How Beer Cartel is curating the craft beer journey for customers

Online retailer shares its efforts to grow its member base and engagement

When Richard Kelsey and Geoff Huens started online beer retailer, Beer Cartel, in 2009, they had a mission to break the hold of "boring bland beers" on the Australian market.

"Every bar and bottle shop had the same boring bland beers that you could find everywhere, but you couldn't find the things that were exciting, that challenged your tastebuds and challenged your preconceptions about what good beer was," Kelsey says. "So we set out to create a business that provided access to that to people around the country."

At the time, there were only a handful of other beer subscriptions and no other online real beer retailers, with even major retailers such as Dan Murphy's yet to establish a strong ecommerce presence.

"Ecommerce was in such an infantile state, people just weren't familiar with buying alcohol online, so it was a pretty slow approach at the start," Kelsey says.

It seems Australians were ready for something new, however. IBISWorld estimates the market for craft beer production in Australia is now valued at $1 billion and will grow by another 4.9 per cent through 2023. Kelsey says Beer Cartel is now turning over $6.5 million annually, thanks to growth of 32 per cent last year, and off the back of an even bigger bump delivered by the Covid pandemic.

However, the massive growth of craft beer sales has also attracted the attention of mainstream retailers and venues, which has upped the pressure for Beer Cartel to find new ways to attract new customers and meet their changing needs. That means not only working hard to bring in new and diverse product, but to also build and maintaining its reputation as the experts in craft beer.

"We have our own unique position and a lot of beers which they [big retailers] don’t range, like limited release beers we can release quickly and get into our system," Kelsey says. "And our market positioning in terms of being experts in the category has really helped us."

Engagement stations

One of the key factors to help Beer Cartel build its audience was creating the Australian Craft Beer Survey in 2016, which asks consumers questions relating to their beer drinking trends, attitudes and behaviours. Participation in the annual survey has grown from 7000 initially to more than 22,000 and has contributed more than half of the growth Beer Cartel has seen in its marketing database.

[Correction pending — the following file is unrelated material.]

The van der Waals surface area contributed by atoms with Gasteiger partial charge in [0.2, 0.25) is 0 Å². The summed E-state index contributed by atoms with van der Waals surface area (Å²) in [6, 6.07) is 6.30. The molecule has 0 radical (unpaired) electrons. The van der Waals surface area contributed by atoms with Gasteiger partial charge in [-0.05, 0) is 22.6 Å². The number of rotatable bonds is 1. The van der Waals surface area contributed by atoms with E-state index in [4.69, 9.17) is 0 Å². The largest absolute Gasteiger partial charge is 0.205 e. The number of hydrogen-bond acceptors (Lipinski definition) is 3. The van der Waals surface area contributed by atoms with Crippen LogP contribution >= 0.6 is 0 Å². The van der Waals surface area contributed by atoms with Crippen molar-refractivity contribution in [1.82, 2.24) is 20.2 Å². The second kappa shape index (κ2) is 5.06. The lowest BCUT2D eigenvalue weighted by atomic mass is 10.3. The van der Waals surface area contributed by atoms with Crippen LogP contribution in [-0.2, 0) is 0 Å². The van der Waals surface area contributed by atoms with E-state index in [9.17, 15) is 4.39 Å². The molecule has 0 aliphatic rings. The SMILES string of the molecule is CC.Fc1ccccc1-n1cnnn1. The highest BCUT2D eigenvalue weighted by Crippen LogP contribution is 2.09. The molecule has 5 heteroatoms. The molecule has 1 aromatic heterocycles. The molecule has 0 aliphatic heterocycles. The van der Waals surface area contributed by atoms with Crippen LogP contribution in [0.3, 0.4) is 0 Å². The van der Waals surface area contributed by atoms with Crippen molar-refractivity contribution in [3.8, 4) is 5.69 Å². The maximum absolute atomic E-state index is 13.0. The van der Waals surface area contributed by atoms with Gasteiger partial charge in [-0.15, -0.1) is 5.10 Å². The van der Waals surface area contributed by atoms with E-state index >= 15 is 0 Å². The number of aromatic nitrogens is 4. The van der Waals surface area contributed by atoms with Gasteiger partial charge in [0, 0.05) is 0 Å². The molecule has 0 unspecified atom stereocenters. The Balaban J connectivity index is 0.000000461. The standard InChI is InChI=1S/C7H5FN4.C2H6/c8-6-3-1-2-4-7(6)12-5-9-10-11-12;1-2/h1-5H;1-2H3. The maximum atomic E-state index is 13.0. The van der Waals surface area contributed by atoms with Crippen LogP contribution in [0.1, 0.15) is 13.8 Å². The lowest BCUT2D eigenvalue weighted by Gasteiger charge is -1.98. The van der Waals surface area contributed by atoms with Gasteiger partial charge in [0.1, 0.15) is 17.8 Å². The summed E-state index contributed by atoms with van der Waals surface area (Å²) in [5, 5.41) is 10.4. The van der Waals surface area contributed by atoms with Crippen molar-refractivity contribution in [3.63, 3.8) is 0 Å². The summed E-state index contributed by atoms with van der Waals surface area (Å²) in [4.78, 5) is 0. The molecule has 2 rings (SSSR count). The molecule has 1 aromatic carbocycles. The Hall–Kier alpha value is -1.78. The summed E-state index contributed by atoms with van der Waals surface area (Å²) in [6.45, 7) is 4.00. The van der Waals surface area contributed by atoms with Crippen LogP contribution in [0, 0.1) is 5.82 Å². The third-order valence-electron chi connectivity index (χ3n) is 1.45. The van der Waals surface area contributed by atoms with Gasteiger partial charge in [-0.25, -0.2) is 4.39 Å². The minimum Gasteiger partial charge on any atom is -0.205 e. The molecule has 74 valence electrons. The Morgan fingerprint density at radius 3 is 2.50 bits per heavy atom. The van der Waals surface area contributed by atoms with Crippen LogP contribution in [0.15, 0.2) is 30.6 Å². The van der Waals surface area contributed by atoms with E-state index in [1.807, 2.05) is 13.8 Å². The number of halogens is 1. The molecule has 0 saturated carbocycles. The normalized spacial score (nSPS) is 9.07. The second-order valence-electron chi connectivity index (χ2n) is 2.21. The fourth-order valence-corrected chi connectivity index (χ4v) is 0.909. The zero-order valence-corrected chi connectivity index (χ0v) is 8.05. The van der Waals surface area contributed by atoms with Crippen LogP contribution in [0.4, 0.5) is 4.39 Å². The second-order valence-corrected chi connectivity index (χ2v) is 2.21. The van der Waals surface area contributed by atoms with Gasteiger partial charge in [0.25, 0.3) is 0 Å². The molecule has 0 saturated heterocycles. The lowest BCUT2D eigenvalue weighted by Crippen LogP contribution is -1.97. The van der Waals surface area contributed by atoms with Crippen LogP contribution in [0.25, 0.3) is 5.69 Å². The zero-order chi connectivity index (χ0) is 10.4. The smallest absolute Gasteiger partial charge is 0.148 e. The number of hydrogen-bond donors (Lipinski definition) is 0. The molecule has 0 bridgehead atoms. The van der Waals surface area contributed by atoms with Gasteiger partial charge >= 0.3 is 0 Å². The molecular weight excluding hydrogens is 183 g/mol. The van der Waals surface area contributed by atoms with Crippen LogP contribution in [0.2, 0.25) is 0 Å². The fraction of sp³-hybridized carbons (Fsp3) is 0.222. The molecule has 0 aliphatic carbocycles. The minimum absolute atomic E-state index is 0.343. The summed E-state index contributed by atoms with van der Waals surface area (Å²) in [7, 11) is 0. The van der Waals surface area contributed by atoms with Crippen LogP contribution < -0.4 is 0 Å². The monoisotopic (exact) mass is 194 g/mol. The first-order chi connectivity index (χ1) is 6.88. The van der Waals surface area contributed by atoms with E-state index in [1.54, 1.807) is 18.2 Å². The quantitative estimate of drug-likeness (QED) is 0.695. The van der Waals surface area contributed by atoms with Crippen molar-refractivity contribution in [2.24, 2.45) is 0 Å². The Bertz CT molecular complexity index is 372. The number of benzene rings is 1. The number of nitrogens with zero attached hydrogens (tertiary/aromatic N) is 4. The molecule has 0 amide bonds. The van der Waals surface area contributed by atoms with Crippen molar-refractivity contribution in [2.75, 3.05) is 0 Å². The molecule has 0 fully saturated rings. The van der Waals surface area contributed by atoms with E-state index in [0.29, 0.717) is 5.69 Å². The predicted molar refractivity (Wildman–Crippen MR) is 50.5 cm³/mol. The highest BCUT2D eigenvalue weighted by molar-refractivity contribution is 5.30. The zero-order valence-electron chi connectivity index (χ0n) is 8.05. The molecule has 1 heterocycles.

But as the numbers grew, Kelsey and his team realised they needed a more robust platform for managing and communicating with their audience. So in 2020, Beer Cartel migrated to Dotdigital.

"We needed a platform that was more sophisticated than what we were using in the past," Kelsey says. "We wanted a better understanding of our customers and how they were behaving, and to be able to reach them at the right times."

Deployment of Dotdigital has enabled Beer Cartel to create a number of curated communications journeys for customers, from a welcome series to tailored journeys for repeat customers.

"For anyone that signs up, it is taking them on a journey and giving them a bit more knowledge about craft beer and Beer Cartel and giving them the sense that we aren’t just a pure retailer, we are also quite knowledgeable about craft been as well," Kelsey says.

In the past year, Beer Cartel has seen a 36 per cent increase in total revenue of with a 40 per cent surge in orders, including a 10 per cent boost to repeat customers, with total revenue from email marketing having grown by 20 per cent.

Beer Cartel is now investigating how it might leverage Dotdigital’s AI-enabled product recommendations and SMS marketing to further personalise campaigns and strengthen its cross-channel strategy, which also includes a Facebook community with more than 10,000 members. Kelsey says the strategy is not simply about boosting sales.

"It is not just us talking about our business, but about everyone else coming in and leveraging our knowledge and creating an interesting space where people share their craft beer stories," Kelsey says. "When you are engaged in a category, people want to eat up as much content as possible. And there is always so much happening in the space, there is a huge amount of content that can be created.

"So it is not just us pushing things one way, but also getting people to talk about things coming back the other way, and social media will be one of the key challenges for doing that."




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